There is no arguing about the benefit and importance of exercise for any stage of life, but during the menopausal transition, it can become even more important.
Research indicates that participating in regular exercise can help women manage menopause symptoms. Unfortunately, when we talk about exercise, the discussion gets limited to physical components such as resistance training and cardiovascular activities. The mindfulness aspect of exercise is often overlooked.
Practicing mindfulness can positively impact the physical, mental, emotional and overall quality of life experience of menopausal women. You can work out every day, but if you’re feeling depressed or stressed, which is much more common during the menopausal transition, you’re more likely to have a lower quality of life, which is something no one wants.
There is a lot of research highlighting that mindfulness training such as yoga, tai chi, breathing and meditation can be beneficial in alleviating and managing menopause symptoms and increasing menopause-specific quality of life.
If you’re first thought after reading this last sentence is “I don’t have time to add one more thing to my plate,” I have good news for you — you don’t have to sign up for an hour-long yoga session to get the benefit. Adding mindfulness in small intervals can have big effects. Even five minutes at a time done regularly can be transformative. Research indicates that practicing mindfulness in smaller intervals but more regularly is more beneficial than occasionally doing an hour-long session. In Dr. Jenn Wolkin’s book, “Quick Calm,” she emphasizes this benefit by saying, “The thing about five minutes is, it’s more than zero minutes. Mindfulness—even in small doses—adds up, especially when it’s practiced every day.”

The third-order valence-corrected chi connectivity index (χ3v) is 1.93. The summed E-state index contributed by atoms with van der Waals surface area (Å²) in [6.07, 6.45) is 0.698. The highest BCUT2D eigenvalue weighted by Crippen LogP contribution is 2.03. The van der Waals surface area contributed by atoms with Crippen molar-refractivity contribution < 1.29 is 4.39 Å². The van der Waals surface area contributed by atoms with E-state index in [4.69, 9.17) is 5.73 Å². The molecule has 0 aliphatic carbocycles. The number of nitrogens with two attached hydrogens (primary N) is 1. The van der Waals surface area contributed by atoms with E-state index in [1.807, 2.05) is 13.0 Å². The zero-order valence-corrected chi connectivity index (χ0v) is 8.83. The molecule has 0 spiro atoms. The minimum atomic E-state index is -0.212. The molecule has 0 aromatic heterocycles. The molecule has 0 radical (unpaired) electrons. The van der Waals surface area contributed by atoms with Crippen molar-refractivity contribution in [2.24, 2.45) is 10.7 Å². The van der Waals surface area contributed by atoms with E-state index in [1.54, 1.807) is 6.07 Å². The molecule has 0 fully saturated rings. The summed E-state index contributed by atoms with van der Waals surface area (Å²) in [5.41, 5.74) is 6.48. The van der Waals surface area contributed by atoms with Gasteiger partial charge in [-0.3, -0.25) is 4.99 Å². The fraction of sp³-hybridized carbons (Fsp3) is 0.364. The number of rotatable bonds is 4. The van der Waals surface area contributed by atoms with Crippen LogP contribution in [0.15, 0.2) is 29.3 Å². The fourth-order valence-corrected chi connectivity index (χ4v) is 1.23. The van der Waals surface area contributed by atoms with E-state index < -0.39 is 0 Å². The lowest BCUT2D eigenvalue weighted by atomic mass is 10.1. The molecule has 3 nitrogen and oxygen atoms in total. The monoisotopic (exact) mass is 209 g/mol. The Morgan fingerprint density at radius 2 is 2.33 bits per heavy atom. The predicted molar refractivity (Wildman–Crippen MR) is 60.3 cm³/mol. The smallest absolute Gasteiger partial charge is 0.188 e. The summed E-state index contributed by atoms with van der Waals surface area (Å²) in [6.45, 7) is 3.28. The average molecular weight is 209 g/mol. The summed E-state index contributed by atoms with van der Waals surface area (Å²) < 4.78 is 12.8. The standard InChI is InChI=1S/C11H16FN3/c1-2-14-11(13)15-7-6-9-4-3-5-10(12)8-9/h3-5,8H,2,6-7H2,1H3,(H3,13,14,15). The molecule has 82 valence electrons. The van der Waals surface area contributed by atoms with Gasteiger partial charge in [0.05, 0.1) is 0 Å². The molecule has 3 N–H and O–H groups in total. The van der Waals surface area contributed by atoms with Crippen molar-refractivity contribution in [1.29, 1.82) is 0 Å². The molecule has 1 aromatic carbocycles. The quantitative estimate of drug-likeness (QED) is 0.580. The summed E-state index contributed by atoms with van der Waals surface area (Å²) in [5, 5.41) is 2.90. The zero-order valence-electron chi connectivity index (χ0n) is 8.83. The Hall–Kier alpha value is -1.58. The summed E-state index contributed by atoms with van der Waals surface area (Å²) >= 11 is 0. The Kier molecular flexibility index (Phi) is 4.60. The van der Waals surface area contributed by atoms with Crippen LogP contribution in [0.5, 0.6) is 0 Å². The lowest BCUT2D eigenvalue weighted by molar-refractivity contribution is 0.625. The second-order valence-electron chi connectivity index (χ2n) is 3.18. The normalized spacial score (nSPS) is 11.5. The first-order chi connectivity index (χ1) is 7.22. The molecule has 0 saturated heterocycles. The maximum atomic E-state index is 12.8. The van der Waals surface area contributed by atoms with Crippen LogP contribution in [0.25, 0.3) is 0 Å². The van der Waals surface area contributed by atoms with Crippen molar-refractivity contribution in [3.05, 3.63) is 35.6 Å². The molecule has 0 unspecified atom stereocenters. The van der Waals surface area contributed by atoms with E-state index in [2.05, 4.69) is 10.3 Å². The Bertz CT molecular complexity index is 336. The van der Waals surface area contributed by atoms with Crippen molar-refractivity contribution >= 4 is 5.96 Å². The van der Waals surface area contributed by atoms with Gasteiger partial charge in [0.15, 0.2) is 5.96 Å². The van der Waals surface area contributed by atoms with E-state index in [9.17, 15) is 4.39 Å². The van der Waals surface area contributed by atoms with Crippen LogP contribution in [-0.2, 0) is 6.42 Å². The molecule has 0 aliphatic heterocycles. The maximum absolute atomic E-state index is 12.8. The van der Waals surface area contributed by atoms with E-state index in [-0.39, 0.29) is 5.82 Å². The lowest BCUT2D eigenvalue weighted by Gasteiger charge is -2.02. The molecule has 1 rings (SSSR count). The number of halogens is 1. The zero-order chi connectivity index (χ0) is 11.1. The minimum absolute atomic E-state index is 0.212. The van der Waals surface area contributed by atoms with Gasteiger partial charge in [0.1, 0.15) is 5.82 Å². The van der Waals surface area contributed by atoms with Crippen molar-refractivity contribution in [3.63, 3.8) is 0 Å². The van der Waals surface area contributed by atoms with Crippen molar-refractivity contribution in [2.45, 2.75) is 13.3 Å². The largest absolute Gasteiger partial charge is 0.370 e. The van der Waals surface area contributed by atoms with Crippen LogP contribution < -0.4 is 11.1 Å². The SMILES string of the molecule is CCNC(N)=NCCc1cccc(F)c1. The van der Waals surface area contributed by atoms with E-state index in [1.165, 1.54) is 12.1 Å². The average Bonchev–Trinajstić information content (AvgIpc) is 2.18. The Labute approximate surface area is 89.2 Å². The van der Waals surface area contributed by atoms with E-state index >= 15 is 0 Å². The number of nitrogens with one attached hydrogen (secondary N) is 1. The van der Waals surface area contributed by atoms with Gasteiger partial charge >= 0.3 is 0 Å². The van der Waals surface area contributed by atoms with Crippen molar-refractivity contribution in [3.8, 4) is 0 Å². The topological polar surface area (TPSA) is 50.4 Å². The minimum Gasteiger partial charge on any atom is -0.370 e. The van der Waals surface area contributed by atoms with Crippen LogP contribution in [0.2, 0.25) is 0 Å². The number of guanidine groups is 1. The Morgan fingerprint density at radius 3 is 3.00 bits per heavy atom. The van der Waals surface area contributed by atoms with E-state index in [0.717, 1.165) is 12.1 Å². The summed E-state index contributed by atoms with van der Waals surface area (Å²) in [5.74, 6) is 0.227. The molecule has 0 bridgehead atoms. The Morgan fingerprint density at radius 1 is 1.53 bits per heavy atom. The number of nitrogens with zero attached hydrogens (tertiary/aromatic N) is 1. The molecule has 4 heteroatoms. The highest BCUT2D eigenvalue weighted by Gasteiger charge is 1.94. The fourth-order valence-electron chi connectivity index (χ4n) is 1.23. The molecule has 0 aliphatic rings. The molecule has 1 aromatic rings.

Here are a few tips on how to include mindfulness in your everyday life.
This may sound silly because we breathe all day. Still, there’s a big difference between breathing to survive and breathing for therapeutic reasons. When you truly know how to take a deep breath, you’ll feel its benefits. The best way to get a full deep breath is to use diaphragmatic breathing. You can also use it in times of high stress or when you feel overwhelmed.
Resist the temptation of doing other things while eating (I’m guilty of it, often taking my food in front of my computer to continue working while eating). Focus on your food, the experience of eating, the taste of it and how you feel.
This technique reduces stress by alternately tensing and relaxing the muscles. You can do this anywhere without any equipment. Just find a space to stand, sit or lay down, and focus on tensing a specific muscle and relaxing it. Focus on how it feels. This technique makes you check in with your body.
Just like mindful eating, the main goal is to be present in the moment instead of having your thoughts everywhere. Guided meditation tends to be the easiest way to incorporate it into your routine because of the prompts and guidance provided by a third party. No wonder the meditation app market has grown so much over the last few years. But if you’re not into downloading another app onto your phone or want to disconnect from your devices, here are a few tips on how to meditate:
Including mindfulness in your life can make a big difference in how you experience menopause and the challenges it can bring. It can be a critical tool to improve your stress level and overall quality of life. So why not give it a try? You have nothing to lose and so much to gain. There is no right or wrong way to include mindfulness in your life. The point is to find ways that let you check in with yourself. This could be done via yoga, tai chi, breathing, stretching, meditation or any other way that lets you take a moment for yourself.
About the Author
Maria Luque, PhD is a fitness expert, health science professor and menopause researcher with over 20 years of experience. She’s the creator of Fitness in Menopause, a company dedicated to helping women navigate the challenges and rewards of menopause. She holds graduate and post-graduate degrees in health sciences and teaches at the College of Health and Human Services at TUI. Certifications include ACE-CPT, ACE-FNS and CHES.